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Covid-19 Update

Part of the debate – in the House of Commons at 2:23 pm on 24th March 2020.

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Photo of Jon Ashworth Jon Ashworth Shadow Secretary of State for Health and Social Care 2:23 pm, 24th March 2020

I thank the Secretary of State, as always, for advance sight of his statement. As he knows, yesterday we called on the Government to move to implement the enforcement of social distancing measures, so the Prime Minister was quite right last night to call for people to stay at home.

May I put to the Secretary of State a few quick questions? The virus thrives on inequalities. It is the most vulnerable, without financial security, who are especially at risk. I therefore urge him to consider abolishing prescription charges for the duration of the outbreak, especially for those with conditions such as asthma. We are very mindful of the mental health implications of asking people to stay at home, and we are also deeply concerned about the potential for domestic violence to increase. What support is available on those two fronts?

We also need clear and unambiguous advice around which workers can and cannot go out. The Opposition would call for just key workers to be able to go to work. We have seen Sports Direct, for example, insisting that its workers turn up today. We are hearing stories about warehouses insisting that agency workers turn up and about construction sites not putting in place social distancing measures. That is putting workers at risk, and it is putting the lives of us all at risk. We need clear enforcement; if we are telling people that they will be fined for leaving their house, why are we not fining employers for insisting that their employees turn up to work when they should be staying at home? My right hon. Friend the shadow Chancellor will be putting more points to the Government about income protection in the debate later today.

Let me quickly turn to personal protective equipment. I understand the efforts the Government have made, but there are still NHS staff saying that they have no access to adequate PPE. We still have hospital chief executives expressing concern that they do not have access to FFP3 masks, that they are not getting the visors and sanitisers they need on time and that, when they do get masks, they are different from the previous masks, so staff have to be retrained. I urge the Government to move heaven and earth to get the PPE our staff need to the frontline. We also need PPE in social care. We are beginning to see outbreaks of covid-19 in social care homes. What support is in place for the residents of care homes, and when will we get the PPE that we need into the social care sector?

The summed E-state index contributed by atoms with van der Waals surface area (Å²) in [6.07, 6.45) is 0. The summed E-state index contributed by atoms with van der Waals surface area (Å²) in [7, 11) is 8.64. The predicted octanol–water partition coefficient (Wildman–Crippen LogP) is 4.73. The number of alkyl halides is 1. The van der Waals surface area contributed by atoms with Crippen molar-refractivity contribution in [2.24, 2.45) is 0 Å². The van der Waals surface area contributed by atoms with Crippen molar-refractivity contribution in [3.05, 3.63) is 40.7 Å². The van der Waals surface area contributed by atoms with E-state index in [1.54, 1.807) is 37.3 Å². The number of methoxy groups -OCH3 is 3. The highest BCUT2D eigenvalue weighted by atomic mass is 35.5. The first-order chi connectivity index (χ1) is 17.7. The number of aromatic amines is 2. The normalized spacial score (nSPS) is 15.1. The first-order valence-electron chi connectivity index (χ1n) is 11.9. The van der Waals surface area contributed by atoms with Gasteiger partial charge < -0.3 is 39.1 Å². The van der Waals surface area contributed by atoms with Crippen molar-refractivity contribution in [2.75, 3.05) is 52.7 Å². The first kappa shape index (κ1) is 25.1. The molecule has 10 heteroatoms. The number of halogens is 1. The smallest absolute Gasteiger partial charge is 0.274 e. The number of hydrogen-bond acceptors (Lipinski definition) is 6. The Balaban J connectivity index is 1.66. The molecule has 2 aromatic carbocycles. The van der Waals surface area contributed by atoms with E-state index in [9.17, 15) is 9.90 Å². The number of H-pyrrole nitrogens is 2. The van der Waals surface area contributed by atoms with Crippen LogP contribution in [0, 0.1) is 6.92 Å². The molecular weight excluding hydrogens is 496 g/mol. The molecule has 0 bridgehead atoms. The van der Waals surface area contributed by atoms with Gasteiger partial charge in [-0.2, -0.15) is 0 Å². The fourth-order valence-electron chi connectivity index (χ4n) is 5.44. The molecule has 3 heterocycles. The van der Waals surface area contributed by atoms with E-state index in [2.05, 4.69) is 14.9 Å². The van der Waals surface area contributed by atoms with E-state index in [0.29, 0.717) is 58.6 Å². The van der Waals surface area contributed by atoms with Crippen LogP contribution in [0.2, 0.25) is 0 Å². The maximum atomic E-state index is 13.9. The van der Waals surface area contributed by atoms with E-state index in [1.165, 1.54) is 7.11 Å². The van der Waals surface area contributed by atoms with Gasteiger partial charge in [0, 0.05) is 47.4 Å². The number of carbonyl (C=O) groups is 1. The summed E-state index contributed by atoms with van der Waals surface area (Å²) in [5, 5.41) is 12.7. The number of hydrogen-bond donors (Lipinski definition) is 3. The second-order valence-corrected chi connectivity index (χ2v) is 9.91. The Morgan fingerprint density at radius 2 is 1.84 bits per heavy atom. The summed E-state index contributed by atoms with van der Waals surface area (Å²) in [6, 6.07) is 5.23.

Enforced social distancing is welcome—we called for it—but in many ways it is a blunt tool without ramping up testing and contact tracing. That is how countries such as South Korea have managed to suppress the virus. We are still testing only around 5,000 people a day. We do not have enough community testing. We are still not testing enough NHS staff. As the World Health Organisation has instructed the world, test, test, test.

Leaked emails today suggest that, on Sunday, the Government were asking to borrow research institutions’ testing kits—we have called for that, and we do not disagree with it—but the emails also said that the Prime Minister had said:

“there are no machines available to buy”.

Many of our constituents, and indeed NHS staff, will be asking why we did not procure machines and kits sooner.

On intensive care capacity, there are reports today that the ExCeL centre will be turned into a field hospital of 500 beds and that staffing ratios for intensive care are being relaxed. We understand that, given the staffing demands we face, but if we are setting up more field hospitals, will the Secretary of State tell us what oversight there will be? That change also means that more of our specialist staff will be stretched further—we understand why—but what guidance will be in place? Will the Secretary of State update the House on how many intensive care beds are now open, and how many more will be opened; how many ventilators we have, and how many more will be purchased; how many beds with oxygen we have; and what the current extracorporeal membrane oxygenation capacity is?

Will the Secretary of State quickly update the House on an issue that has emerged overnight about access to abortion care, as a result of some of the implications of the Coronavirus Bill? Will he assure the House that women who want access to abortion care will continue to be able to get it?

Our constituents are worried; our constituents are fearful. I hope the Secretary of State understands that when we put these questions to him, we are doing so because we want the national effort to defeat this virus to succeed.